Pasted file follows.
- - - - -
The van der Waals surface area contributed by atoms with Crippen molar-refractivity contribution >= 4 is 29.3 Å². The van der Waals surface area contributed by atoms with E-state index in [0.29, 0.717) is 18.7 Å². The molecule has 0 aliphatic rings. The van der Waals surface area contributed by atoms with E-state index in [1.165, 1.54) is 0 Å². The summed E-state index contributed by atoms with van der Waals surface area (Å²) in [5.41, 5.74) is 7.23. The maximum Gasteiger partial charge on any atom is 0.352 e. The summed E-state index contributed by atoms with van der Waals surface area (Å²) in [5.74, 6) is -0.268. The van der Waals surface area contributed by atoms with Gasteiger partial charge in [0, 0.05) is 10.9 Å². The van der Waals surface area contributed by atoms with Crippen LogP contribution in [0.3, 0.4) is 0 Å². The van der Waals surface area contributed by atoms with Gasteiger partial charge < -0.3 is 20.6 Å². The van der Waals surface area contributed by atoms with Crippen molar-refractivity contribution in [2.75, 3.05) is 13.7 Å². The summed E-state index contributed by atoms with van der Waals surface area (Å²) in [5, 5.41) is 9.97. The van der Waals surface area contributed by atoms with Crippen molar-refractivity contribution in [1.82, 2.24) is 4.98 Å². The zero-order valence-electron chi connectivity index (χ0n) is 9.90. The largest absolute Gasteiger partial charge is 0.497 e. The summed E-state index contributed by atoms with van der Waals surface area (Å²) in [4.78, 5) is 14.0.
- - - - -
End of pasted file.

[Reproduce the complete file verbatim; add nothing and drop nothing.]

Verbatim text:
The van der Waals surface area contributed by atoms with Crippen molar-refractivity contribution >= 4 is 29.3 Å². The van der Waals surface area contributed by atoms with E-state index in [0.29, 0.717) is 18.7 Å². The molecule has 0 aliphatic rings. The van der Waals surface area contributed by atoms with E-state index in [1.165, 1.54) is 0 Å². The summed E-state index contributed by atoms with van der Waals surface area (Å²) in [5.41, 5.74) is 7.23. The maximum Gasteiger partial charge on any atom is 0.352 e. The summed E-state index contributed by atoms with van der Waals surface area (Å²) in [5.74, 6) is -0.268. The van der Waals surface area contributed by atoms with Gasteiger partial charge in [0, 0.05) is 10.9 Å². The van der Waals surface area contributed by atoms with Crippen LogP contribution in [0.3, 0.4) is 0 Å². The van der Waals surface area contributed by atoms with Gasteiger partial charge < -0.3 is 20.6 Å². The van der Waals surface area contributed by atoms with Crippen molar-refractivity contribution in [2.75, 3.05) is 13.7 Å². The summed E-state index contributed by atoms with van der Waals surface area (Å²) in [5, 5.41) is 9.97. The van der Waals surface area contributed by atoms with Crippen molar-refractivity contribution in [1.82, 2.24) is 4.98 Å². The zero-order valence-electron chi connectivity index (χ0n) is 9.90. The largest absolute Gasteiger partial charge is 0.497 e. The summed E-state index contributed by atoms with van der Waals surface area (Å²) in [4.78, 5) is 14.0.